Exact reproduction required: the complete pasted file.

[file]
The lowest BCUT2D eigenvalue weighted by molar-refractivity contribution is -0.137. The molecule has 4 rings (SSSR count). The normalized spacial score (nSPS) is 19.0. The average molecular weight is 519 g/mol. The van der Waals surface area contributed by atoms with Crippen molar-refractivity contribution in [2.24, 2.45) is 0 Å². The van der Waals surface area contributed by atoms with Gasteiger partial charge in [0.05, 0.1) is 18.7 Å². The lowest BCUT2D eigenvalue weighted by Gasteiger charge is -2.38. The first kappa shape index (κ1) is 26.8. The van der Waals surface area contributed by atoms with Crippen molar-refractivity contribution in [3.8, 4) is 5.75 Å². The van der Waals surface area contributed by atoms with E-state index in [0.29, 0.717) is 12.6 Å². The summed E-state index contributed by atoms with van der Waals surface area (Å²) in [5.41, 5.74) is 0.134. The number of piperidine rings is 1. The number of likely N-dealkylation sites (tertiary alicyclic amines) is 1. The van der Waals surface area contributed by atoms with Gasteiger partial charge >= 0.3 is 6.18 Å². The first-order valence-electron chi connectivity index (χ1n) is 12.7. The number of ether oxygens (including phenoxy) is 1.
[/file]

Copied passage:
The lowest BCUT2D eigenvalue weighted by molar-refractivity contribution is -0.137. The molecule has 4 rings (SSSR count). The normalized spacial score (nSPS) is 19.0. The average molecular weight is 519 g/mol. The van der Waals surface area contributed by atoms with Crippen molar-refractivity contribution in [2.24, 2.45) is 0 Å². The van der Waals surface area contributed by atoms with Gasteiger partial charge in [0.05, 0.1) is 18.7 Å². The lowest BCUT2D eigenvalue weighted by Gasteiger charge is -2.38. The first kappa shape index (κ1) is 26.8. The van der Waals surface area contributed by atoms with Crippen molar-refractivity contribution in [3.8, 4) is 5.75 Å². The van der Waals surface area contributed by atoms with E-state index in [0.29, 0.717) is 12.6 Å². The summed E-state index contributed by atoms with van der Waals surface area (Å²) in [5.41, 5.74) is 0.134. The number of piperidine rings is 1. The number of likely N-dealkylation sites (tertiary alicyclic amines) is 1. The van der Waals surface area contributed by atoms with Gasteiger partial charge >= 0.3 is 6.18 Å². The first-order valence-electron chi connectivity index (χ1n) is 12.7. The number of ether oxygens (including phenoxy) is 1.